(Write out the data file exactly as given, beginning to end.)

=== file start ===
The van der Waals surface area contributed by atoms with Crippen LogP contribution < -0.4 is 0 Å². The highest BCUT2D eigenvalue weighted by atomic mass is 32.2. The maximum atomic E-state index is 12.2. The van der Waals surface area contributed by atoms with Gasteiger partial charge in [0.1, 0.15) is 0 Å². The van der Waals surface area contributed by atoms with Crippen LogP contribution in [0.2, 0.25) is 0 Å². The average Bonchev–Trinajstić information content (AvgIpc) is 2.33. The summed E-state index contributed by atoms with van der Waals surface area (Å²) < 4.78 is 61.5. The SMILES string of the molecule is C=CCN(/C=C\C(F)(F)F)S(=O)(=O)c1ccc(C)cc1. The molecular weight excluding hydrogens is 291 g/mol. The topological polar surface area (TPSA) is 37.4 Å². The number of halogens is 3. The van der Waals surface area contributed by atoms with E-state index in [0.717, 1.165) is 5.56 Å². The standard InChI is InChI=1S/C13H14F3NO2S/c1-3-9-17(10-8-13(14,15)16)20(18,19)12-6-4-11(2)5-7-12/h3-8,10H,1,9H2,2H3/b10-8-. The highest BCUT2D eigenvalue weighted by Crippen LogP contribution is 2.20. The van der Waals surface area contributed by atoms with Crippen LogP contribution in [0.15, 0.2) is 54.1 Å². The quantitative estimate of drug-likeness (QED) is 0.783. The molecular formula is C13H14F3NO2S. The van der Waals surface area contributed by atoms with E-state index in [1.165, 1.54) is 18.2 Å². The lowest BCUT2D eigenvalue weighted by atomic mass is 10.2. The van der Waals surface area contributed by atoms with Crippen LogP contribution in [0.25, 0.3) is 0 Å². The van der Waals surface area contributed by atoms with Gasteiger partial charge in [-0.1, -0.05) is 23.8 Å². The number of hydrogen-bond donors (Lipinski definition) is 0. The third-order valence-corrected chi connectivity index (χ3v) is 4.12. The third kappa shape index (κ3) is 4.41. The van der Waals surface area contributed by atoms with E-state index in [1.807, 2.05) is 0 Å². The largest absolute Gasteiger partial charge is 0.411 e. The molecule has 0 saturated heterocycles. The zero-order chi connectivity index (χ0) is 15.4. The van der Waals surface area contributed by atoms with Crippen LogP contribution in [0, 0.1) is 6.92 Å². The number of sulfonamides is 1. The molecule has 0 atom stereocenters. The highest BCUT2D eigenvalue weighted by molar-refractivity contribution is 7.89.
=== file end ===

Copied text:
The van der Waals surface area contributed by atoms with Crippen LogP contribution < -0.4 is 0 Å². The highest BCUT2D eigenvalue weighted by atomic mass is 32.2. The maximum atomic E-state index is 12.2. The van der Waals surface area contributed by atoms with Gasteiger partial charge in [0.1, 0.15) is 0 Å². The van der Waals surface area contributed by atoms with Crippen LogP contribution in [0.2, 0.25) is 0 Å². The average Bonchev–Trinajstić information content (AvgIpc) is 2.33. The summed E-state index contributed by atoms with van der Waals surface area (Å²) < 4.78 is 61.5. The SMILES string of the molecule is C=CCN(/C=C\C(F)(F)F)S(=O)(=O)c1ccc(C)cc1. The molecular weight excluding hydrogens is 291 g/mol. The topological polar surface area (TPSA) is 37.4 Å². The number of halogens is 3. The van der Waals surface area contributed by atoms with E-state index in [0.717, 1.165) is 5.56 Å². The standard InChI is InChI=1S/C13H14F3NO2S/c1-3-9-17(10-8-13(14,15)16)20(18,19)12-6-4-11(2)5-7-12/h3-8,10H,1,9H2,2H3/b10-8-. The highest BCUT2D eigenvalue weighted by Crippen LogP contribution is 2.20. The van der Waals surface area contributed by atoms with Crippen LogP contribution in [0.15, 0.2) is 54.1 Å². The quantitative estimate of drug-likeness (QED) is 0.783. The molecular formula is C13H14F3NO2S. The van der Waals surface area contributed by atoms with E-state index in [1.165, 1.54) is 18.2 Å². The lowest BCUT2D eigenvalue weighted by atomic mass is 10.2. The van der Waals surface area contributed by atoms with Crippen LogP contribution in [0.25, 0.3) is 0 Å². The van der Waals surface area contributed by atoms with Gasteiger partial charge in [-0.1, -0.05) is 23.8 Å². The number of hydrogen-bond donors (Lipinski definition) is 0. The third-order valence-corrected chi connectivity index (χ3v) is 4.12. The third kappa shape index (κ3) is 4.41. The van der Waals surface area contributed by atoms with E-state index in [1.807, 2.05) is 0 Å². The largest absolute Gasteiger partial charge is 0.411 e. The molecule has 0 saturated heterocycles. The zero-order chi connectivity index (χ0) is 15.4. The van der Waals surface area contributed by atoms with Crippen LogP contribution in [0, 0.1) is 6.92 Å². The number of sulfonamides is 1. The molecule has 0 atom stereocenters. The highest BCUT2D eigenvalue weighted by molar-refractivity contribution is 7.89.